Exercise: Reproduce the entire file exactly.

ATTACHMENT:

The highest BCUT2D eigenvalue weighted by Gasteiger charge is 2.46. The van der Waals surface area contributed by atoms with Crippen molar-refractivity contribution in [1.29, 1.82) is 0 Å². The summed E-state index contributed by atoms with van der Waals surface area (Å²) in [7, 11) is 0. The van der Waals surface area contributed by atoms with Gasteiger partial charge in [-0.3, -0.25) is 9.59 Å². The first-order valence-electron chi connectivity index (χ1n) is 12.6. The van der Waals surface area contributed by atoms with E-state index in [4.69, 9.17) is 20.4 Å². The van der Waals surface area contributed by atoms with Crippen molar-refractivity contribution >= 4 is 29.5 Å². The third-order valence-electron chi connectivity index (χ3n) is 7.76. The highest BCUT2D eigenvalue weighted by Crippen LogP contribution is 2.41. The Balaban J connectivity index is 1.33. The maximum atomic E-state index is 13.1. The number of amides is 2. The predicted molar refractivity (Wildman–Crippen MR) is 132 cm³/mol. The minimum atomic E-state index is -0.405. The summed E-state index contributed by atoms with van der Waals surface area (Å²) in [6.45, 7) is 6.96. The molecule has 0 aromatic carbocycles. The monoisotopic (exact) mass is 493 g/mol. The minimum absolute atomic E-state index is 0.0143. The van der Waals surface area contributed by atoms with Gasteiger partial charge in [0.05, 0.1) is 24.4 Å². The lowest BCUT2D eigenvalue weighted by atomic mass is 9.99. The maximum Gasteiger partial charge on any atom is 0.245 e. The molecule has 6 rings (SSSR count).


The highest BCUT2D eigenvalue weighted by Gasteiger charge is 2.46. The van der Waals surface area contributed by atoms with Crippen molar-refractivity contribution in [1.29, 1.82) is 0 Å². The summed E-state index contributed by atoms with van der Waals surface area (Å²) in [7, 11) is 0. The van der Waals surface area contributed by atoms with Gasteiger partial charge in [-0.3, -0.25) is 9.59 Å². The first-order valence-electron chi connectivity index (χ1n) is 12.6. The van der Waals surface area contributed by atoms with E-state index in [4.69, 9.17) is 20.4 Å². The van der Waals surface area contributed by atoms with Crippen molar-refractivity contribution >= 4 is 29.5 Å². The third-order valence-electron chi connectivity index (χ3n) is 7.76. The highest BCUT2D eigenvalue weighted by Crippen LogP contribution is 2.41. The Balaban J connectivity index is 1.33. The maximum atomic E-state index is 13.1. The number of amides is 2. The predicted molar refractivity (Wildman–Crippen MR) is 132 cm³/mol. The minimum atomic E-state index is -0.405. The summed E-state index contributed by atoms with van der Waals surface area (Å²) in [6.45, 7) is 6.96. The molecule has 0 aromatic carbocycles. The monoisotopic (exact) mass is 493 g/mol. The minimum absolute atomic E-state index is 0.0143. The van der Waals surface area contributed by atoms with Gasteiger partial charge in [0.05, 0.1) is 24.4 Å². The lowest BCUT2D eigenvalue weighted by atomic mass is 9.99. The maximum Gasteiger partial charge on any atom is 0.245 e. The molecule has 6 rings (SSSR count).